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Re: concurrent GC

> One of the ways to implement a concurrent garbage collector is to protect
> pages that have not been scavenged, and have some other thread that fields
> page faults on those protected pages.  If this scavenger thread isn't in
> the process of fielding a page fault, it can scavenge and unprotect pages
> while waiting for the next fault.

That's the wrong way to do it on Mach.  You already have code that
does it with the external pager interface, why would you want to be
side-tracked by the people at Princeton that do not understand anything
but BSD ? If you do not trust me, ask Rick Rashid which way it is 
faster on Mach, he timed it.  Or look at /../testarossa/usr/af/tmp/appel
for the program Appel and Rick used and time it yourself.

And yes, that scheme only works for ONE user thread: what they
really mean by "scavenger thread" is the Unix signal handler.  Which
says a lot about their ignorance on threads...

Using two tasks is probably possible, but sounds like a lot of syscalls
per-page: vm_read() to get it and vm_write() to put it, plus
vm_protect() once on the address range and once on the page --> 3+
syscalls per page plus scaffolding code to stop/resume faulting threads
[not just ONE thread, ANY thread that would fault on ANY page]
which implies at least another syscall.
Sharing memory takes vm_read and vm_write away, but makes fork()
a total nightmare.  And besides, it slows down page faulting because
of the extra sharing map needed.  Either way, vm_protect() is slow
and there is a fat chance anyone would speed it up.

The external pager code has none of these problems, what you have
will work just fine for any number of threads.  And much, MUCH faster
still when we'll be done with the optimizations to the 3.0 kernel
[RPD already sped up certain things a lot, but there is more to come]
The number of syscalls there is strictly one per address range to
prevent access, and one per page to restore access.  There is a possibilty
then to also buffer the "restore" path e.g. sending more than one
clean page at once, but currently this needs fixing a kernel bug
[Dave Black is currently working on it at OSF].

Moreover, we are planning to extend the external pager interface
so that the kernel and pager can better interact in handling main
memory: for instance, the pager would be asked "please release all
the garbage you have pls" before the kernel starts paging out.
This way lisp would adapt itself automagically to the available
amount of main memory.  And then more fancy stuff.. but not if you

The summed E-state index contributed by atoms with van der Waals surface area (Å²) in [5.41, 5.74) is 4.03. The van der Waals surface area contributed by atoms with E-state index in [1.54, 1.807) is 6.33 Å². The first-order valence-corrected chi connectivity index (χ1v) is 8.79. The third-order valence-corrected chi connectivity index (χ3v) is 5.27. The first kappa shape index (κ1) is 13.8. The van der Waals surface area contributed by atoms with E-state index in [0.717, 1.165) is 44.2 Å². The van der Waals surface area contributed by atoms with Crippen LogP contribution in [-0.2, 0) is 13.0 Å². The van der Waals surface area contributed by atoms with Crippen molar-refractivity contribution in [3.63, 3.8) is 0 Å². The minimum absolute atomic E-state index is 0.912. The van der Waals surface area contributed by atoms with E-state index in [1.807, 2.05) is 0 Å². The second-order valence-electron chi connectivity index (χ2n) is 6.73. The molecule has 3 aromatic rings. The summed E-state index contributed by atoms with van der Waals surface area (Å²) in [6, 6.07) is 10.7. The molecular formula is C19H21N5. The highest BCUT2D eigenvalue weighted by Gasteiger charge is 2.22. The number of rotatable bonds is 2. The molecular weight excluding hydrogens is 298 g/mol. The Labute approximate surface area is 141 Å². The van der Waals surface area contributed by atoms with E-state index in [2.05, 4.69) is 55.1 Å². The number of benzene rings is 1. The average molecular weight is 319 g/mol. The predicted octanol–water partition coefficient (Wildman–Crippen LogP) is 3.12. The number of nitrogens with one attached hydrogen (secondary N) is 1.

confine yourself in the Appel ghetto of memory protection schemes.

These extensions are being considered specifically for garbage
collecting languages, and you can influence the way we define
and implement them.  Why pass up on such an nice opportunity ?

> Is there anyway to control which thread gets interrupted when a signal is
> delivered?

Yes, override the default exception handler and get exception messages
yourself.  You can then forward all those you do not care about and
get o'unix signals out of them if you want to.  I believe Morrisett
has worked out things for SML, but you can look in
/afs/cs/project/mach/src/bin/gdb/mach_os.c to see how GDB does it
for Mach.  Look where it munges with the task's exception port
and catch_exception_raise().

>   I assume that things like protection violations and bus errors
> are sent to the thread that caused them, but what about things like
> keyboard interrupts?  I wrote a simple test program, and it looked like it
> was random.

Per-task signals are sent to the current thread if possible, to the
first thread in the task otherwise.  This is NOT a specification,
just the way it is implemented.  There is a standard committee at work
to define how signals and threads are supposed to get a long, ask
Mike Jones for the latest news.

But there are a kazillion ways in which Unix and multi-threading do not
get along, signals are but one of them.  That is why I would strongly
suggest you just forget about Unix if you want a parallel lisp and get
down to Mach basics.
OR, be happy with just faked parallelism.

I would be delighted to explain to all the group how the logic behind
the external pager facility works, and/or discuss the tradeoffs and
why the Princeton people are wrong.  I strongly fear you might take
the wrong design decision only because you have been explained the
one way of doing it and not the other.

[BTW, the paging code you currently have is horribly wrong in using a 
 vm_copy() where a simple bcopy() is all it is needed].